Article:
But the real fun is in the instrumental break – I really do hope you have a moment to play this all the way through.   This was from the days when the vocals were just a warm up for the band and its arranger to show what they can do – including throwing in a verse in a minor key, before the vocalist comes in once more.   And just listen to that final instrumental break after that – that is musical fun and a half.  Absolutely love it.

Aaron: The Freewheelin’ Bob Dylan version incorporates lyrics from the Robert Johnson song Stones in My Passway: “I got a bird that whistles, I got a bird that sings”

Tony:  Of course as I noted above it is Aaron who chooses not just songs we look at but also the order in which the songs come – and wow, wow and thrice wow, what a fantastic contrast between the previous version – and how wonderful it is to hear Bob’s version again.  I can hear it in my head anytime I wish, but to take on the original once more after what must be a number of years is something else.   And to play it straight after the Cab Calloway version is just extraordinary.  I can honestly say I was not ready for it.  Great move Aaron!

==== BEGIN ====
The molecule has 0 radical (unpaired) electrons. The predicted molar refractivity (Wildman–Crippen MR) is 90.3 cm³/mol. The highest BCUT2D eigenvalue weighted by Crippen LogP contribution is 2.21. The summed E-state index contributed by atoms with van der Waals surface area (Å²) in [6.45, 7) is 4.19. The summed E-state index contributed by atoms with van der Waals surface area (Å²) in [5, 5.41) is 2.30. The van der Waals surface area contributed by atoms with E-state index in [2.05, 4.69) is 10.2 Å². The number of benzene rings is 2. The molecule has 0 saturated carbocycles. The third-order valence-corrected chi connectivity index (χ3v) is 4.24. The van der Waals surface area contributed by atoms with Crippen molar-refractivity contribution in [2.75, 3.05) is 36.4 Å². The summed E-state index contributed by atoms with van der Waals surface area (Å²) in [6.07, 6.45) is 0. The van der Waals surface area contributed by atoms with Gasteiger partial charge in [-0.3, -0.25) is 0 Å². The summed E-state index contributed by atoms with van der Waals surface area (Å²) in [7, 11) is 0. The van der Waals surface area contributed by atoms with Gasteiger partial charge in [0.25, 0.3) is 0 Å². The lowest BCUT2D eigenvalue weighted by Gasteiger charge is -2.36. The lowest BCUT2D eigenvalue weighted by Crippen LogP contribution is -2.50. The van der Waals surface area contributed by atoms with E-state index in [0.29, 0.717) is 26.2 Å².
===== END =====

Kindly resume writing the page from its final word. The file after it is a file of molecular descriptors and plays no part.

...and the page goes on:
Aaron: Joni Mitchell covered the song in 1988 on her album Chalk Mark in a Rain Storm, with the title “A Bird That Whistles (Corrina Corrina)”, Wayne Shorter adds a wonderfully evocative soprano sax solo.

Tony: Fabulous guitar introduction and accompaniment too, for a complete re-working of what is of course musically nothing more than a 12 bar blues.  And this shows us why the 12 bar format (A A B in musical terms) has been so popular for so long.

And that extraordinary voice of Ms Mitchell allows the accompaniment to be explored to the full – after all if the voice is going to fly why not the instrumentalisation?  Maybe the attempted move into bird song at the end is a bit too much to make we want to listen to this over and over, but if I had a copy without that conclusion I’d place it on my eternal play-list with the instruction, “play this at the wake.”

Aaron: Jumping forward to 2012, Beck recorded his cover for the charity compilation Every Mother Counts 2012.

Tony: One of the great things about this series is that it is even now after 40 episodes it can be full of surprises, and I’ve been surprised all the way through this selection – and here I am once again stunned.    Slowing the music down this far is quite a gamble given the format with the second line being a repeat of the first.   It requires musicality of the greatest level to be able to put that simple arrangement together and hold the listener’s attention – as it certainly did mine.